A Research 2000 poll confirms what we assumed to be true: Democrats are not happy with Joe Lieberman.

In fact, 81 percent of Democrats want Lieberman stripped of his Senate Homeland Security Committee chairmanship if he joins with Republicans to block health care reform, compared to only 10 percent who think he should retain it. See the full results here.

Independents agree, 43 percent to 30 percent; all voters also agree, 47 percent to 32 percent. 802 voters were polled by Research 2000 for the Progressive Campaign Change Committee, which has commissioned polling on moderate Democratic senators averse to ambitious health care reform since the debate heated up over the summer.

Here's the question wording:

QUESTION: A year ago, after Independent Senator Joe Lieberman campaigned for Republican John McCain for president, Senate Democrats allowed Lieberman to keep his powerful committee chairmanship. If Lieberman now joins with Republican senators to block a vote on health care reform, do you think Senate Democrats should take away Lieberman's powerful committee chairmanship?

And the full results:

Lieberman poll - PCCC.jpg
Lieberman came close to having his chairman's gavel stripped after the election, and it was assumed that he retained it because of 1) the conciliatory signals sent by then-President-elect Obama, and 2) the fact that Democrats needed his vote on critical pieces of President Obama's agenda--like, for instance health care reform.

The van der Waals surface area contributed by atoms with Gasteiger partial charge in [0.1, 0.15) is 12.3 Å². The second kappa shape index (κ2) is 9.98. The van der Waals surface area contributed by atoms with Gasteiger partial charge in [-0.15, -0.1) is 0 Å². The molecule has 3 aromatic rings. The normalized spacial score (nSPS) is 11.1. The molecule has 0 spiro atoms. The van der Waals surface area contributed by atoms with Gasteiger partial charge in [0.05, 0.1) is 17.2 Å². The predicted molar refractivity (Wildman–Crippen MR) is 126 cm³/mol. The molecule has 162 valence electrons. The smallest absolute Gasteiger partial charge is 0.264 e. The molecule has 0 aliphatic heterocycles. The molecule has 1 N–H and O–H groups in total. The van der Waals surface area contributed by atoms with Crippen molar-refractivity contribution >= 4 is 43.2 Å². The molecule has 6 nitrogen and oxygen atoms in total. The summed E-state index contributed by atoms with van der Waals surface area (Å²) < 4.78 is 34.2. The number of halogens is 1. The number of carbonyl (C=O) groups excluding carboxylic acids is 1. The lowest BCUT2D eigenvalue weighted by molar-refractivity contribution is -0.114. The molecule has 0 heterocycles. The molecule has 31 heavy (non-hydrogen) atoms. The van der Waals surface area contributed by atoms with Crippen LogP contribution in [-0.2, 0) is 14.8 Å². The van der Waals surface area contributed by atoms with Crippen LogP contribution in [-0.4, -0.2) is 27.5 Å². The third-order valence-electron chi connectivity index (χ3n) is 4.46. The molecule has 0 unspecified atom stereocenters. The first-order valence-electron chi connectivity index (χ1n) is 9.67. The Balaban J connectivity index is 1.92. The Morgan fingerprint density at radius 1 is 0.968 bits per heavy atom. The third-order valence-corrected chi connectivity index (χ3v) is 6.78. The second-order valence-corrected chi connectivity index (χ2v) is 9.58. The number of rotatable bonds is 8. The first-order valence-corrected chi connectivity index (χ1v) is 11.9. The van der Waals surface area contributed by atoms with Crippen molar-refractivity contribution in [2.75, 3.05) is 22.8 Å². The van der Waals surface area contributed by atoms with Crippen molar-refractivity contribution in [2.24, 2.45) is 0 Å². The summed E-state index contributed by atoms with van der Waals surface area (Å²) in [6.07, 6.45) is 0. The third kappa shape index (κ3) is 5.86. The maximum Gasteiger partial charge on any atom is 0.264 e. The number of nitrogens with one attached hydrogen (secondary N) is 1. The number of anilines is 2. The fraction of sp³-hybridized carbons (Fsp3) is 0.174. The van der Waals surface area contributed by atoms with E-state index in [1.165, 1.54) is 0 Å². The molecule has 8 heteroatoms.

If Lieberman is a solid "no" on health care, the only thing preventing the caucus from removing him as chairman is his vote on climate change legislation. He's working on cap-and-trade legislation with Sens. John Kerry (D-MA) and Lindsey Graham (R-SC); the three released a general framework for legislation last week, but The Washington Post noted that it showed they hadn't agreed to much yet. Lieberman's stance on cap-and-trade appears aggressive: in releasing that framework, Lieberman stressed that the bill will be intended to "punish" polluters, and he took the lead on cap-and-trade legislation in the last Congress.

Whether that's enough to keep him in Democrats' good graces--or whether he'd stop working on cap-and-trade if his removed as chairman--is anyone's guess.

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